Dem. Sen. Carper: Dems should drop areas of disagreement from Wall St. reform bill




It’s difficult to overstate how idiotic, politically naive, and just plain dangerous this move is.

Democrats should drop areas of disagreement with Republicans from their Wall Street reform bill in order to move forward, Sen. Tom Carper (D-Del.) suggested Wednesday.

Carper, a member of the Senate Finance Committee, said that he thinks a bipartisan deal can be reached on financial regulatory reform legislation, and argued it should be done by dropping the most contentious areas of the bill.

“At the end of the day…we agree on about 80 percent of the stuff here,” Carper said during an appearance on Fox News. “I think what we need to do is focus on the 80 percent on which we agree and set aside the 20 percent for another day.”

Among those provisions creating friction is a $50 billion, industry-funded pool of money to help wind down financial institutions if they begin to fail. Republicans have derided this provision as a pool for endless bailouts, though they’ve also maintained other objections to the legislation.

What he’s recommending is that we cave to Republicans on their ridiculous claims that the bill includes a “bail out,” which it does not. But by dropping the provision, we then prove their point, and they’ll run against every single Democrat claiming that they wanted a bail out in the reform bill. It’s the same thing that happened when Joe “You lie!” Wilson yelled at the president, claiming falsely that the health care reform bill would permit illegal aliens access to the bill’s funds. The next day the White House had Dem Senators review the legislation to make sure Wilson’s concerns were met. As a result, every Republican ran around claiming that Obama had just admitted that he had in fact lied, and the GOP was even more emboldened to challenge the Dems on health care, and they did.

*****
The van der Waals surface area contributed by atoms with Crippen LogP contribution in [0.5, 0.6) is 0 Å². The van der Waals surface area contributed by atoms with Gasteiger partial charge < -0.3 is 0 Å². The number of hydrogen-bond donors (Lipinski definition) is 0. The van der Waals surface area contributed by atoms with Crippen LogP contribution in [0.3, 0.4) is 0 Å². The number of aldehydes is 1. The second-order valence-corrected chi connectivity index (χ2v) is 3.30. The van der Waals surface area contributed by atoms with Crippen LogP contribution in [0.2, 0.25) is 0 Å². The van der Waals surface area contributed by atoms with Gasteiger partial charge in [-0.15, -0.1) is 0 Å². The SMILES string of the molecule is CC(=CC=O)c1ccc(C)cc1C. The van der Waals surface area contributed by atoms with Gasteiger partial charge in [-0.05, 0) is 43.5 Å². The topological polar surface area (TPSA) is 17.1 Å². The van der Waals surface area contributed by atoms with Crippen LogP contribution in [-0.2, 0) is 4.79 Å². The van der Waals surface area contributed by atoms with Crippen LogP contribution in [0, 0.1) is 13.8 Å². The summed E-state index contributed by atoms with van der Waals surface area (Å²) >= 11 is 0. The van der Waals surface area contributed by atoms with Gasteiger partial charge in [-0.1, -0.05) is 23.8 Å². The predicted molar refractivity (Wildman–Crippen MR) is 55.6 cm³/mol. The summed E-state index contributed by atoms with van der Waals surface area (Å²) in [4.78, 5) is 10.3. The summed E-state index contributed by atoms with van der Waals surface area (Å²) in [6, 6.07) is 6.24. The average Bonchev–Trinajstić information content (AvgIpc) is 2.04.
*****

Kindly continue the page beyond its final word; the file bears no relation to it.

CyberDisobedience on Substack | @aravosis | Facebook | Instagram | LinkedIn. John Aravosis is the Executive Editor of AMERICAblog, which he founded in 2004. He has a joint law degree (JD) and masters in Foreign Service from Georgetown; and has worked in the US Senate, World Bank, Children's Defense Fund, the United Nations Development Programme, and as a stringer for the Economist. He is a frequent TV pundit, having appeared on the O'Reilly Factor, Hardball, World News Tonight, Nightline, AM Joy & Reliable Sources, among others. John lives in Washington, DC. .

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